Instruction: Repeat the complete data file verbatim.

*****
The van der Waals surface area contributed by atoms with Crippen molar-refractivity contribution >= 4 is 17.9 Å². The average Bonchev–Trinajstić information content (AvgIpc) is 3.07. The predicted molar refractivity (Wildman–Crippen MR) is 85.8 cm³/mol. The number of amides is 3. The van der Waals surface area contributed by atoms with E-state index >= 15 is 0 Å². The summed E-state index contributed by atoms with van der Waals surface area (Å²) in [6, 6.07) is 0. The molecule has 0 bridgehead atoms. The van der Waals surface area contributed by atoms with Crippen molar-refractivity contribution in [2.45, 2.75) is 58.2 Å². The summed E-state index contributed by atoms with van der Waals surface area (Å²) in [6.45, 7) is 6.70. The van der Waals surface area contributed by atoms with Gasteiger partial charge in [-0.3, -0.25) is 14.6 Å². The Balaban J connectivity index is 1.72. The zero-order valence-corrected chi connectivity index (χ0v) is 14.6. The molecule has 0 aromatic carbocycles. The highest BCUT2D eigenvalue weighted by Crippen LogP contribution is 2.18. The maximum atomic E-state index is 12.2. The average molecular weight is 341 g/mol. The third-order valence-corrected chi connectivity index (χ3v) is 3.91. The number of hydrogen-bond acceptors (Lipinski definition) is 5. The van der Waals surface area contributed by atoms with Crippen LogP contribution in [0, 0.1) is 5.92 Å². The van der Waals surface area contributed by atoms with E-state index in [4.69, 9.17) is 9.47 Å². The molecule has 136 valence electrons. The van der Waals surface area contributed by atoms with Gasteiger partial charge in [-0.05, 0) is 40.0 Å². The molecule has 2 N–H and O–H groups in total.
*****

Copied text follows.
The van der Waals surface area contributed by atoms with Crippen molar-refractivity contribution >= 4 is 17.9 Å². The average Bonchev–Trinajstić information content (AvgIpc) is 3.07. The predicted molar refractivity (Wildman–Crippen MR) is 85.8 cm³/mol. The number of amides is 3. The van der Waals surface area contributed by atoms with E-state index >= 15 is 0 Å². The summed E-state index contributed by atoms with van der Waals surface area (Å²) in [6, 6.07) is 0. The molecule has 0 bridgehead atoms. The van der Waals surface area contributed by atoms with Crippen molar-refractivity contribution in [2.45, 2.75) is 58.2 Å². The summed E-state index contributed by atoms with van der Waals surface area (Å²) in [6.45, 7) is 6.70. The van der Waals surface area contributed by atoms with Gasteiger partial charge in [-0.3, -0.25) is 14.6 Å². The Balaban J connectivity index is 1.72. The zero-order valence-corrected chi connectivity index (χ0v) is 14.6. The molecule has 0 aromatic carbocycles. The highest BCUT2D eigenvalue weighted by Crippen LogP contribution is 2.18. The maximum atomic E-state index is 12.2. The average molecular weight is 341 g/mol. The third-order valence-corrected chi connectivity index (χ3v) is 3.91. The number of hydrogen-bond acceptors (Lipinski definition) is 5. The van der Waals surface area contributed by atoms with Crippen LogP contribution in [0, 0.1) is 5.92 Å². The van der Waals surface area contributed by atoms with E-state index in [4.69, 9.17) is 9.47 Å². The molecule has 136 valence electrons. The van der Waals surface area contributed by atoms with Gasteiger partial charge in [-0.05, 0) is 40.0 Å². The molecule has 2 N–H and O–H groups in total.